How long until we see 3D printed components in boat building?

Discussion in 'Boat Design' started by Timothy, Dec 16, 2013.

  1. Rurudyne
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    Rurudyne Senior Member

    Supposedly The Jetsons was to have been set in the far off year of 2002. ;)

    BTW, there may be some unintended humor introduced in the thread title given it took over 40 days (1000 hours) to print that kayak.

    I wonder how long it would take to print Noah's ark and tighten all those little nuts?
     
  2. Yellowjacket
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    Yellowjacket Senior Member

    Just to put this into perspective I just had some parts scanned so that we could reverse engineer them. The parts were two halves of a single cylinder small 2 stroke engine block. That is, just the center section of the block, no cylinder, and nothing else.

    These two block halves were pretty simple, and were basically die cast parts, so they were "pullable" from a simple mold. Each part was about 2 inches thick, and about 8 inches square.

    We had bids from between $1700 to $5,400 to scan these. There was also a big dispairity between what we were going to get from these "scans". Some folks were willing to supply a real model of the parts, with the true orthignal surfaces cleaned up and made sure they were square with the cylinder mounting surface. Others were charging big bucks just to give us a "point cloud" that was basically worthless.

    In the end we got the job done properly for around $1800 and I got the first model on Monday and it is going to work just fine.

    If anybody thinks that you just "scan" some part that you want to reproduce and go over to the machine and "print" it you are dreaming. It simply doesn't work that way. Somebody has to go in and create a model from all that point cloud data, and then make sure the surfaces are "water tight", and then things that need to be true have to be trued up.

    Then you have to decide how you want your parts to fit together and what surfaces need machined tolerances and flatness. In this instance the cylinder mounting surface, the block mating surfaces, and the bearing surfaces as well as the reed block surface need to be machined flat and true. In those areas additional machining stock will have added and the areas where the holes are tapped need to filled in so that there is stock for drilling out and tapping the threads.

    When all is said and done there will be at least $3,500 in engineering time to just do a simple reproduction of an existing two pieces.

    Now we can think about making some parts. There are three ways we can make these pieces. First is to print them in aluminum, or we can hog them from billet stock, or we can cast them using the latest sand casting methodology using vacuum with plastic film to sand cast the parts.

    Right now it looks like if we make at least 4 parts, the tooling and cost of parts favors casting over hogging the parts, and direct printing is a poor third place in terms of cost. If you wanted to do one piece maybe the printing is going to be close, but I doubt it.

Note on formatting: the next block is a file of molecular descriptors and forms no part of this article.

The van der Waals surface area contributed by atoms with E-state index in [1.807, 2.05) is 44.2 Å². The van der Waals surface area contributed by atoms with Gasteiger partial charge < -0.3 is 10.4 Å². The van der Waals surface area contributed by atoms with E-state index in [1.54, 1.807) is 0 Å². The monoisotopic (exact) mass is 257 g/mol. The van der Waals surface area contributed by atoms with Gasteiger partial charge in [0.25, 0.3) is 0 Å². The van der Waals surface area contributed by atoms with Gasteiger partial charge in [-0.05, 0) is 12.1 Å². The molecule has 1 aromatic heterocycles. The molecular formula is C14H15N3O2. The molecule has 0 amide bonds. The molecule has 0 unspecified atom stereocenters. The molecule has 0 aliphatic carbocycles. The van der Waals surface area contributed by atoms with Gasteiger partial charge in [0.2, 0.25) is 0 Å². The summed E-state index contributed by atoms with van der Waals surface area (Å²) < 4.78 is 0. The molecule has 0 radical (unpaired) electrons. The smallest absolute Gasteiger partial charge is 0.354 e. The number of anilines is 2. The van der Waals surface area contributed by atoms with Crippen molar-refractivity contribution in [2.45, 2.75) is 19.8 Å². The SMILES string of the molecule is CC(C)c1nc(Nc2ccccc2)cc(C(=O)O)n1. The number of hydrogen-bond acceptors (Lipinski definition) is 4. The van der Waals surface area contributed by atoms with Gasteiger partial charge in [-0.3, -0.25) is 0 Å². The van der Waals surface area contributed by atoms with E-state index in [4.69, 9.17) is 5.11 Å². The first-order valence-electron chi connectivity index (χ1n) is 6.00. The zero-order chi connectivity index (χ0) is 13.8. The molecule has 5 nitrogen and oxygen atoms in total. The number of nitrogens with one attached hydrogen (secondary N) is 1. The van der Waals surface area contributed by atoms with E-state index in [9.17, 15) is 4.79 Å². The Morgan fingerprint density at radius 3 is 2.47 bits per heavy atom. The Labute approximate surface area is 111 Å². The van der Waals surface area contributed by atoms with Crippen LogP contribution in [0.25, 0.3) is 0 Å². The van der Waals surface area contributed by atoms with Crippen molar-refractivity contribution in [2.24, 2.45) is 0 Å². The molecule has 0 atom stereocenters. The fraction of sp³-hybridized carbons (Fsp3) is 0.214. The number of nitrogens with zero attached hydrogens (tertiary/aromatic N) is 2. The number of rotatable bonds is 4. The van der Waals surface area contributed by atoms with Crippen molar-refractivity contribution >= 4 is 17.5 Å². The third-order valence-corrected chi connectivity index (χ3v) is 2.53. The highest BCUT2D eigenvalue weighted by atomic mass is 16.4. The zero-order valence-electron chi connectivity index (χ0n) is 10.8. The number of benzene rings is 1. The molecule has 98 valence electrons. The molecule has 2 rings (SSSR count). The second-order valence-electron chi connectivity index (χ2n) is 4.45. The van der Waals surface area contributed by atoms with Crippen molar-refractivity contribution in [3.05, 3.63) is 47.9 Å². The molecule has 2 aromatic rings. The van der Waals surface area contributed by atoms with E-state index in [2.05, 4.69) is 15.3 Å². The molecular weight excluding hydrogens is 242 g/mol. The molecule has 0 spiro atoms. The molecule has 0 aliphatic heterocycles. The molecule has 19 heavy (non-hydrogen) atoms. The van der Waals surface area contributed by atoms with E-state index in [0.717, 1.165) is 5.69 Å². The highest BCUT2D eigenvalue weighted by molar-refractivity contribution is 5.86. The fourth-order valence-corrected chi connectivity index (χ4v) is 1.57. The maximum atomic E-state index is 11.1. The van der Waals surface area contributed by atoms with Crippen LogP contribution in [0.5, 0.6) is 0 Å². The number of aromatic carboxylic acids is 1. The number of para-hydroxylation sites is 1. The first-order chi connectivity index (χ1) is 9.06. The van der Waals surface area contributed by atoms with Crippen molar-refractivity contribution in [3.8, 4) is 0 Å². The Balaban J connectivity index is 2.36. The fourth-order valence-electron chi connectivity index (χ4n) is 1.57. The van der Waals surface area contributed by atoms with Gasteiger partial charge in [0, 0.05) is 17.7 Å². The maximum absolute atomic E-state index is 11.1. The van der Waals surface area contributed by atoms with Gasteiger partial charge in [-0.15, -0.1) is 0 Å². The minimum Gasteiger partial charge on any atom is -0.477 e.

3. upchurchmr
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    upchurchmr Senior Member

    To put things in context 1000 hrs may be 40 days, but it is 1/2 manyear for most of us.

    Yellowjacket,

    I may have missed something since things are developing rapidly.
    What machine or process can print aluminum?
    Next question would be what machine prints aluminum from casting alloys?

    Thanks
     
  4. Rurudyne
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    Rurudyne Senior Member

    While I'm not sure if it matches your request exactly, there are green sand "printers" capable of very complex geometries at relatively low cost (the mold, not the printers ... those are uber pricy) out there and I believe for some materials, not sure about aluminum, PLA for these small printers can be used in a lost-wax type process. Jewelers do use 3D wax printers (which would be any tech-savvy but all thumbs model steam engine fan's dream were the things not so pricy ... not that I have anyone in particular in mind, honest) that have high resolution.
     
  5. upchurchmr
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    upchurchmr Senior Member

    I understand the use of wax printers for lost wax casting.
    My desire was to direct print or SLA an aluminum part.
    Haven't found anyone at work who knows of such a thing.
    But I know a shop down the road who will make you a wood master for creating a sand casting, and they are seriously cheap. Wood and all that old technology you know.
     
  6. Yellowjacket
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    Yellowjacket Senior Member

    There a lot of places that are "printing" aluminum. Just google DMLS (direct laser metal sintering) and aluminum and you will find plenty of places doing it.

    Here is a link to a house that shows what materials they are using for their DMLS work.

    http://gpiprototype.com/services/dmls-direct-metal-laser-sintering.html

    This supplier is using AlSi10Mg, which is a typical casting alloy with good casting properties and is used for cast parts with thin walls and complex geometry.
     
  7. upchurchmr